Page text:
GSEs Launch Mortgage Deferment Programs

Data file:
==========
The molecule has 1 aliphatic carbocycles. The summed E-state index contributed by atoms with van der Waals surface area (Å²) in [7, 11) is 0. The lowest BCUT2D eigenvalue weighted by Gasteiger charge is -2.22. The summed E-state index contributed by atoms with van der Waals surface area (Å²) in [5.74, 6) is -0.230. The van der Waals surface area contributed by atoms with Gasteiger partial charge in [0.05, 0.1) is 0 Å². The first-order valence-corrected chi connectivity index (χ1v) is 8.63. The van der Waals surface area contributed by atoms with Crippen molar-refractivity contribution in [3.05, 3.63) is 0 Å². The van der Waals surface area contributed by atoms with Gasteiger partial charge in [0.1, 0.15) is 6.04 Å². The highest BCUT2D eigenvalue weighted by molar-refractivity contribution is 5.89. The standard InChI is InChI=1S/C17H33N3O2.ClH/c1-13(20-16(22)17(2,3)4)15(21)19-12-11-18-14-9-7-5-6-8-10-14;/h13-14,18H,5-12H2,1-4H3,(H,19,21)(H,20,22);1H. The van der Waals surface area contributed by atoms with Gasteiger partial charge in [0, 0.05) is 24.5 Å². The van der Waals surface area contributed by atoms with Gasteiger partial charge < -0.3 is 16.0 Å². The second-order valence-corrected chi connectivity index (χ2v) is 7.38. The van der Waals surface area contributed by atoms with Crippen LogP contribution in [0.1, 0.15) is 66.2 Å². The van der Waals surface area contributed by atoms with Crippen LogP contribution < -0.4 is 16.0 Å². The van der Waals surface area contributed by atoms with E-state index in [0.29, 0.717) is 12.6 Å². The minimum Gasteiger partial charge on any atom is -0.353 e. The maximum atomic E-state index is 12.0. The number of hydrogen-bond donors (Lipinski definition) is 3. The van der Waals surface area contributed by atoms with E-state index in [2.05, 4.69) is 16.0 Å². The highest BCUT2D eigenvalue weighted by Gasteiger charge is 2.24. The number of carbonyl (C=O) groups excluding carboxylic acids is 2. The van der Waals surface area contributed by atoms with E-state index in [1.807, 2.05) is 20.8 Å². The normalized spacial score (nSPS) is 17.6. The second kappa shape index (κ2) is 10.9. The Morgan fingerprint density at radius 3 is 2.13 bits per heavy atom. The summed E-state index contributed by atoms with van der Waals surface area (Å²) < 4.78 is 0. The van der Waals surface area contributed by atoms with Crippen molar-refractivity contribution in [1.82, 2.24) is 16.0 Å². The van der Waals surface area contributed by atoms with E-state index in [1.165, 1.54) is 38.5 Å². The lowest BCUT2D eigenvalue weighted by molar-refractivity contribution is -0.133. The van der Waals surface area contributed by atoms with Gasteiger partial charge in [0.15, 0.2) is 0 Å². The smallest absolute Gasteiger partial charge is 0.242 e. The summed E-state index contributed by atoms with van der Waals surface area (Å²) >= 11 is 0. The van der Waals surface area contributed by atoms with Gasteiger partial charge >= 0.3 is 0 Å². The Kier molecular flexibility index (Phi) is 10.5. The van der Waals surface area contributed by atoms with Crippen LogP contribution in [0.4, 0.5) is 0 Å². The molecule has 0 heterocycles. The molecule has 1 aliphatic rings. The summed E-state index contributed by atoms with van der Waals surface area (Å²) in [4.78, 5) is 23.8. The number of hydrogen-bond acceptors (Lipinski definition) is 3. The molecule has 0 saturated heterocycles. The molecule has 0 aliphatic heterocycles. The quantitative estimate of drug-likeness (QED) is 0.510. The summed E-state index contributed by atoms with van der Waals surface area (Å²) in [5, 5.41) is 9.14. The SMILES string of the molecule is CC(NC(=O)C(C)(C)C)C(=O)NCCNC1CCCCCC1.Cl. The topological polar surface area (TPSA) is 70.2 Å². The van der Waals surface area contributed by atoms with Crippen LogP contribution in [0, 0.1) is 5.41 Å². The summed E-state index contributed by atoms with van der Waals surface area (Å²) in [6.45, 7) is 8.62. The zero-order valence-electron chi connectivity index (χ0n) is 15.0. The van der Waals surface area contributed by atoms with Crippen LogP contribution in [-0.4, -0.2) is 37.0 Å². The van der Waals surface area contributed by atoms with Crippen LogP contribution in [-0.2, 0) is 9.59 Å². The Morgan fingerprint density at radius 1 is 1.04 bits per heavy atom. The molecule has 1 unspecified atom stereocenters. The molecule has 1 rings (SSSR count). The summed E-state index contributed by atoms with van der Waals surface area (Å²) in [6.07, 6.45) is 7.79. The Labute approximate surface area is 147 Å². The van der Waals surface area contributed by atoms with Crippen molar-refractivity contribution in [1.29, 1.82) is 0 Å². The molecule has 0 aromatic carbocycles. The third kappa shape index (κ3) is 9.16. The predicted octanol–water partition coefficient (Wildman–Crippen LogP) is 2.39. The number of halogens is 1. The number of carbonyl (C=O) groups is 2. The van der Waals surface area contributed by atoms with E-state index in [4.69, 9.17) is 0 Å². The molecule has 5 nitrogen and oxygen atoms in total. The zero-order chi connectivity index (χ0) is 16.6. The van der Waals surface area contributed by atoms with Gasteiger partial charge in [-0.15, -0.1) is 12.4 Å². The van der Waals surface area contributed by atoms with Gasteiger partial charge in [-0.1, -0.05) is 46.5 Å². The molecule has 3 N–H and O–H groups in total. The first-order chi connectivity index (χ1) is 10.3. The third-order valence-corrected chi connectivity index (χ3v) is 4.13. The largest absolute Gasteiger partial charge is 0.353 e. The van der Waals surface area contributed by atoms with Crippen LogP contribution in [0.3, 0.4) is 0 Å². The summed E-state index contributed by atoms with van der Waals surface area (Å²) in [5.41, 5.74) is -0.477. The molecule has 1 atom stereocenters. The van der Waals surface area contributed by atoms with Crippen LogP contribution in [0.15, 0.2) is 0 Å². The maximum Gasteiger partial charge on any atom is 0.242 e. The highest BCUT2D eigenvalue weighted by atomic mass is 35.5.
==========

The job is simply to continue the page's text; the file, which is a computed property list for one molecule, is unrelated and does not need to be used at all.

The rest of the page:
first_img Governmental Measures Target Expanded Access to Affordable Housing 2 days ago Servicers Navigate the Post-Pandemic World 2 days ago Home / Daily Dose / GSEs Launch Mortgage Deferment Programs Governmental Measures Target Expanded Access to Affordable Housing 2 days ago March 25, 2020 1,833 Views Fannie Mae has updated their Lender Letter to require that a borrower be evaluated for payment deferral prior to other mortgage loan modifications.Freddie Mac has announced similar changes, with the Freddie Mac Payment Deferral program. According to the GSE, effective January 1, 2021, Freddie Mac will launch a loss mitigation solution for borrowers who became delinquent due to a short-term hardship that has since been resolved.”Customers want deferrals on the front end, as a ‘right now’ option,” said Courtney Thompson, SVP, Default Mortgage at Flagstar Bank. “I think consumers would be much happier with the relief we could offer them if that deferral was available now.”According to Freddie Mac, the Payment Deferral is designed to provide relief to eligible Borrowers who have the financial capacity to resume making their monthly payments, but who are unable to afford the additional monthly contributions required by a repayment plan.”I applaud the decisive and continuing actions by FHFA, Fannie Mae, and Freddie Mac to provide clarity to servicers and assistance to homeowners impacted by the current health crisis,” said Ed Delgado, President and CEO, Five Star Global. “While mortgage relief is a much-needed step, we call on FHFA and other government stakeholders to continue working with the mortgage industry to ensure the ongoing stability of the housing market and our system of homeownership.”This development follows upon the FHFA’s announcement that the GSEs would provide payment forbearance to borrowers impacted by the coronavirus. This forbearance would permit a mortgage payment to be suspended for up to 12 months due to hardship considerations.Additionally, suspension of foreclosures and evictions for mortgages backed by the U.S. Department of Housing and Urban Development (HUD) and the Federal Housing Finance Agency (FHFA) will extend at least 60 days.”I was happy to see the GSEs came out with a simple deferment program that helps out borrowers and defers payments to the end of term while they’re going through their difficulties,” said Wes G. Iseley, Senior Managing Director, Carrington Holding Company, LLC, and Chair of the National Mortgage Servicing Association (NMSA). “We hope that FHA and HUD will look at this and adopt a similar program as well.”In a letter to HUD, the NMSA recently advocated for deferments as the best tool to help homeowners and the industry during this time.“This option is preferred over forbearances, trial options, and modifications currently being discussed to assist homeowners,” the letter states.“Deferments have assisted borrowers in times when there is a short-term financial disruption,” it continues. “A deferment is an extension of the term of the loan with the coupon rate remaining. The borrower would resume monthly payments at the end of the deferment period as adjusted by any interim escrow analysis change in payment.”As the letter notes, no firm is staffed adequately to accommodate the documentation, analysis, calculation, recording, and paperwork required for the levels of forbearance, trial plans, and modifications projected in the current crisis. For reference, staffing numbers would need to be brought to the type of multiples of servicing headcount not seen since the financial crisis of 2008.Here’s a link where you can track related announcements from FHFA, Fannie, and Freddie. Coronavirus Deferral Fannie Mae Freddie Mac 2020-03-25 Seth Welborn Share 1Save Servicers Navigate the Post-Pandemic World 2 days ago Previous: Senate Leaders Reach Deal on $2T Stimulus Package Next: FHFA Tracks GSE Foreclosure Prevention About Author: Seth Welborn Sign up for DS News Daily Related Articles Demand Propels Home Prices Upward 2 days agocenter_img GSEs Launch Mortgage Deferment Programs Tagged with: Coronavirus Deferral Fannie Mae Freddie Mac Data Provider Black Knight to Acquire Top of Mind 2 days ago The Week Ahead: Nearing the Forbearance Exit 2 days ago The Best Markets For Residential Property Investors 2 days ago Demand Propels Home Prices Upward 2 days ago in Daily Dose, Featured, Government, News  Print This Post Data Provider Black Knight to Acquire Top of Mind 2 days ago Subscribe The Best Markets For Residential Property Investors 2 days ago Seth Welborn is a Reporter for DS News and MReport. A graduate of Harding University, he has covered numerous topics across the real estate and default servicing industries. Additionally, he has written B2B marketing copy for Dallas-based companies such as AT&T. An East Texas Native, he also works part-time as a photographer. last_img read more